It's great to have available daytrips, but we are looking at daily life, "home" life, and one of our criteria is being within an hour of a major city (to include a major airport, and activities, for the occasions we need those things) and within 30 minutes of medical facilities and general shopping (for daily convenience). What's within a day's drive is pretty far down the list of our considerations (and mountains would be at the bottom, beautiful as I find the Smokies, lol. I'm not really much of a mountain girl when it comes right down to it.) It's what I will be doing and enjoying every day that is my current focus.

The NC coast is a very large area (so is the FL panhandle for that matter) and the towns we are interested in (largely because we can afford them) are not close to major cities (that's part of why they are affordable). Some aren't close to much of anything! (Outer Banks) They have the beach. We have been warned it might not be enough to keep us there long term, but obviously we are interested enough to keep it on the short list.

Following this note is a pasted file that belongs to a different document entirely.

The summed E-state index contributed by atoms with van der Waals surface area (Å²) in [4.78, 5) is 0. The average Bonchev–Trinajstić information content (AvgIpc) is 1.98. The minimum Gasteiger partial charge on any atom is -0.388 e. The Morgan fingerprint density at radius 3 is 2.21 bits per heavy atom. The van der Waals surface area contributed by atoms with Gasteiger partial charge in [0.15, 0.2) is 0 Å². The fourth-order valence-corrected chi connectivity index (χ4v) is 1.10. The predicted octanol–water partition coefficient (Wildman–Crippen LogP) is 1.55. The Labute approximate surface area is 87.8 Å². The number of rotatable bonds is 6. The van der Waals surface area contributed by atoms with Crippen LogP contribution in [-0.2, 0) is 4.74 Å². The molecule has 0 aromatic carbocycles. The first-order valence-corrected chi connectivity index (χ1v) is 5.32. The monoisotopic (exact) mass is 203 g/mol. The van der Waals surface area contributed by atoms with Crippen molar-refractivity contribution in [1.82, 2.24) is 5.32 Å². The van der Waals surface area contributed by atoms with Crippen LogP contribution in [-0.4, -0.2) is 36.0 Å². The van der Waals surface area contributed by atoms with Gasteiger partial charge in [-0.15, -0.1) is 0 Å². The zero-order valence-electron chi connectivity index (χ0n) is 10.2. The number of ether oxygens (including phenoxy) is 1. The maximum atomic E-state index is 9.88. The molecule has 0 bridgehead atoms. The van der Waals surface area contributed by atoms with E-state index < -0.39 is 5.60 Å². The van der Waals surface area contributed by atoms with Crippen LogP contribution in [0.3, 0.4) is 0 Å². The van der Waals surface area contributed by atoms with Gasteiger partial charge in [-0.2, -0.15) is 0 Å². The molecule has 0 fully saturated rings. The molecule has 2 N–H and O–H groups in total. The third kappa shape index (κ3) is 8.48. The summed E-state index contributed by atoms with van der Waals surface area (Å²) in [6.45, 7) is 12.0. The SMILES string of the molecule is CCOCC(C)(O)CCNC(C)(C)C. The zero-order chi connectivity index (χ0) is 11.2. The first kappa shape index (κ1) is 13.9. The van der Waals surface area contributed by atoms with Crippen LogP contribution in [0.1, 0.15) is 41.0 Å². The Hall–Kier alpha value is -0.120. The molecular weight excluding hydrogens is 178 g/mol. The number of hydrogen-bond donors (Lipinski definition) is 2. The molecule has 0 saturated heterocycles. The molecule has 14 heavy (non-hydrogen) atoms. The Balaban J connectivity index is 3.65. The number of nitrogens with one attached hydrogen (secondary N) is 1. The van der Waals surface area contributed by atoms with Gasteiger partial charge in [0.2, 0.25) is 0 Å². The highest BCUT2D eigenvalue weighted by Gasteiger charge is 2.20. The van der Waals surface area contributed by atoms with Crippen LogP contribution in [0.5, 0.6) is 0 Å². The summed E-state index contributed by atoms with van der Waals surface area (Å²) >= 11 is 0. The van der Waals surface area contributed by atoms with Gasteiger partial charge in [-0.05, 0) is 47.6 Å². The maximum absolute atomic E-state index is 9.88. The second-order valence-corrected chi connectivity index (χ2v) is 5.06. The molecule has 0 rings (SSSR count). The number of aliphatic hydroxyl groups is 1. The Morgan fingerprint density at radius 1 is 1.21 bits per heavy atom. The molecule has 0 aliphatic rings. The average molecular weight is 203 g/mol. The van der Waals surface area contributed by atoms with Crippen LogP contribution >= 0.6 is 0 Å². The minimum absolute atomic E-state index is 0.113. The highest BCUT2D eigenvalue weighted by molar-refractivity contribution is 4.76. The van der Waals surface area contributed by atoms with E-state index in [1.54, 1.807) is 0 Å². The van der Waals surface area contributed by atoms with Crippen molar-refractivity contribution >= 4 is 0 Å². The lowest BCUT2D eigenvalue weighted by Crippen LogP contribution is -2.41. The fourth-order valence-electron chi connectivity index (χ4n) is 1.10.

That's all "isolated" means in terms of our search. Long drives for daily activities is not how I want to live.

Even some of the towns we're most interested in in Florida would be considered "isolated" by that definition.

It's like someone was discussing on another thread--one needs a spreadsheet to weight each factor in making these decisions! This is how the process goes--defining priorities, weighting those priorities, and deciding what one can live with, and what one can live without.
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Old 09-10-2014, 06:33 PM
 
5,710 posts, read 8,775,783 times
Reputation: 4928
Montanama, I see you on the Oregon coast. A leetle over an hour to Portland and perhaps close enough for the kids to drive for a long weekend. You want seasons? go to Montana and visit them.

No NC is not isolated but it will be isolated for you while the kids live in MT.

On edit: yes the outer banks are isolated. True dat.